When I was a child growing up in the 1960s and early 1970s I was bitten by the space bug. I watched all of the Apollo launches, collected newspaper clippings and made models of the spacecraft. My enthusiasm may have dimmed somewhat in the years since as NASA’s budget was cut back but, as I have said here before, I do try to watch as many rocket launches as I can, now that most of them are broadcast on the internet.
So it was on Sunday afternoon, when I sat in front of my computer to watch the latest Falcon 9 launch by SpaceX. All went well initially, as the rocket climbed into the sky. Then, suddenly, something did not look quite right. I watched in horror as the rocket was engulfed in a cloud of smoke, which then dissipated to reveal a shower of smoking debris.
There followed various comments from experts on Twitter and elsewhere. This included some speculation about what may have happened, but the overwhelming sentiment was to remind readers that rocket science is hard.
To compare something to rocket science is a cliché we have all come across, and I’m sure I’ve heard it used in connection with family law. Lawyers from other areas of the profession consider that family law is easy – after all, it’s not rocket science.
They do have a point. In its essence, I suppose that family law is quite straightforward. There are only really a couple of major statutes, which set out the few basic principles that guide most of what family lawyers do, and most of those principles boil down to little more than common sense.
Yes, I can see why lawyers who have never done any family law work might think that it is easy. However, if they had actually done the work they would have quickly realised that its practical application can be anything but easy. The problem is that family lawyers have to deal with the whole gamut of human experiences – they come across every imaginable set of circumstances, and many that they could not imagine. Add to that the emotive nature of the work and suddenly the application of simple rules is not quite so easy.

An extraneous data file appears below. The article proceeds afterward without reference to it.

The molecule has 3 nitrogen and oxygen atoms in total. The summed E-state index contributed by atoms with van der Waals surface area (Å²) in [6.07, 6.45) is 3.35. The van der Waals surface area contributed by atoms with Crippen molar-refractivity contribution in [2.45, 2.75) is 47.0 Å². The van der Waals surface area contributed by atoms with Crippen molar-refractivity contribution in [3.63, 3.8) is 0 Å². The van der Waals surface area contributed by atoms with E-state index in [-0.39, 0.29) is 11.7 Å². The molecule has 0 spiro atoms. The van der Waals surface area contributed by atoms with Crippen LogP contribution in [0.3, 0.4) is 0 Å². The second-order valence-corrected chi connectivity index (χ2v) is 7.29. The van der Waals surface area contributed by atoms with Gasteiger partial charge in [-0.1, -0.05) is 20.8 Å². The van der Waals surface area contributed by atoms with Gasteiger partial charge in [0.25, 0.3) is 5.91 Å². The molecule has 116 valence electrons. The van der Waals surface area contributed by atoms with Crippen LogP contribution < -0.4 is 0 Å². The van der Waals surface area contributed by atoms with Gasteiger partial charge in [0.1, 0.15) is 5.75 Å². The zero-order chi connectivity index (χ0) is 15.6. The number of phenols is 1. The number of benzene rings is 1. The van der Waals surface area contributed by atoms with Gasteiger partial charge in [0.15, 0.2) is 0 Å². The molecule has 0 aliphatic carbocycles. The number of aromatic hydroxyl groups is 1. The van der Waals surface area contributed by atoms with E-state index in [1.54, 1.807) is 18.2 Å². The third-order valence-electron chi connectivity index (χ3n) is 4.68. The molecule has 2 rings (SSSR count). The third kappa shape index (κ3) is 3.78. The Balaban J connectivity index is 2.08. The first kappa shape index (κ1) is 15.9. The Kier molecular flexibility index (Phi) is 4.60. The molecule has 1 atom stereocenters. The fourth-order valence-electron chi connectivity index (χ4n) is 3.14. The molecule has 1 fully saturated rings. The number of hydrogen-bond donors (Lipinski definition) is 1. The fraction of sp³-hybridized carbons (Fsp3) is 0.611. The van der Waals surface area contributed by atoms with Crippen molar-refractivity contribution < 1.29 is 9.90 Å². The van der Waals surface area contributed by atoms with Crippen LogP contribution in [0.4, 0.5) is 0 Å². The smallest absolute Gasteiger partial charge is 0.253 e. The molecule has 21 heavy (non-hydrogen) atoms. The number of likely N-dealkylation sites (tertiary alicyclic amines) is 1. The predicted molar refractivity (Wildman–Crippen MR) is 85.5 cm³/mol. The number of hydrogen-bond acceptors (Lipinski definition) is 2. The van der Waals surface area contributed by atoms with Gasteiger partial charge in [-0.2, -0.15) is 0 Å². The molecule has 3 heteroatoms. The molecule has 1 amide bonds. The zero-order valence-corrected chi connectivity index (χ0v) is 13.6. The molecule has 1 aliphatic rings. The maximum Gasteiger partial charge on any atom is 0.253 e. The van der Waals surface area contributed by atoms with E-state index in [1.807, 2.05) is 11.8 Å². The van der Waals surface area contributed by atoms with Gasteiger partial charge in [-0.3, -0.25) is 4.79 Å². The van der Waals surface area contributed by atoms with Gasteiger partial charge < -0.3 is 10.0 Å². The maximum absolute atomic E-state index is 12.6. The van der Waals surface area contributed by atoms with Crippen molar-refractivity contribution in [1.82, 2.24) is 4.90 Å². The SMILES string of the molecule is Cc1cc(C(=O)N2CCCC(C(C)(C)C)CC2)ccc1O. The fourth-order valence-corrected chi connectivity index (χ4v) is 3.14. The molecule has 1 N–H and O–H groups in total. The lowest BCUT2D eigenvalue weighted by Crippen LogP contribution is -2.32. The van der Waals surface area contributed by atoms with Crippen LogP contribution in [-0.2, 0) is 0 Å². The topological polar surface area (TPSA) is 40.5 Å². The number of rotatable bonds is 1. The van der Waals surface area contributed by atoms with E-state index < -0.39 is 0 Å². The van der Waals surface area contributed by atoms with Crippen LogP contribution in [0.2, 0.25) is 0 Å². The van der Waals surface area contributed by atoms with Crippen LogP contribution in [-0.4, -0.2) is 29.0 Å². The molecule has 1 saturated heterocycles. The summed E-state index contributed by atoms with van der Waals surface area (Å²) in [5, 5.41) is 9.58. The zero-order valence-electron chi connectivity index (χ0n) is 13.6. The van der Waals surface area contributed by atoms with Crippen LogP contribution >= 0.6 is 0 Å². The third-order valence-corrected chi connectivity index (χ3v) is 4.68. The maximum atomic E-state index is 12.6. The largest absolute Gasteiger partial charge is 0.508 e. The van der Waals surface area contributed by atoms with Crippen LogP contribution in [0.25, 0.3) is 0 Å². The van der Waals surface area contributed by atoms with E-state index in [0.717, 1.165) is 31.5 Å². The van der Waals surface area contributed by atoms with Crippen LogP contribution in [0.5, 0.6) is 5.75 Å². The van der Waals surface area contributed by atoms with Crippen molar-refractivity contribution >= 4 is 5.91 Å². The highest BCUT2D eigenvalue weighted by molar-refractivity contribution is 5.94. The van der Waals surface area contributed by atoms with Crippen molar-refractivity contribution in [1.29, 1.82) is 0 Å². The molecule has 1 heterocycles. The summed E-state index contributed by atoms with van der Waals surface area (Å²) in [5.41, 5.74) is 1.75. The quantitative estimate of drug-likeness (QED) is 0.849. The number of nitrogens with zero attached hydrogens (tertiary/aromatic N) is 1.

The complexities faced by family lawyers can take many forms. There may, for example, be international complexities, particularly with modern families moving between different jurisdictions. Families themselves can be extremely complex, with multiple relationships and issues such as surrogacy. Or it may just be that the parties have entered into complex family arrangements, which then have to be unpicked by the lawyers.
Family law can also involve very difficult issues, particularly when it comes to sorting out arrangements for children, which could affect their entire lives. I have written here on a number of occasions about the difficult decisions that our family courts are regularly faced with, for example in this post.
So no, family law is not rocket science, but it can still be extremely challenging for all of those involved in it. Any budding lawyer who may choose it as an ‘easy option’ is likely to be sorely disappointed, and is also unlikely to make a good family lawyer.
Digressing a little, I also wonder whether this idea that family law is easy encouraged the government to virtually abolish legal aid for most family law matters. Perhaps they felt that family law cases are the sort of thing that people can deal with on their own, without the need for a lawyer. If this was part of the thinking, it was sorely misguided, and many thousands of litigants are now paying the price, not to mention the judges who have to deal with them. Family law is not easy.
So, if anyone ever tells you that family law is not rocket science, smile back at them and say: “No, and rocket science is not family law.”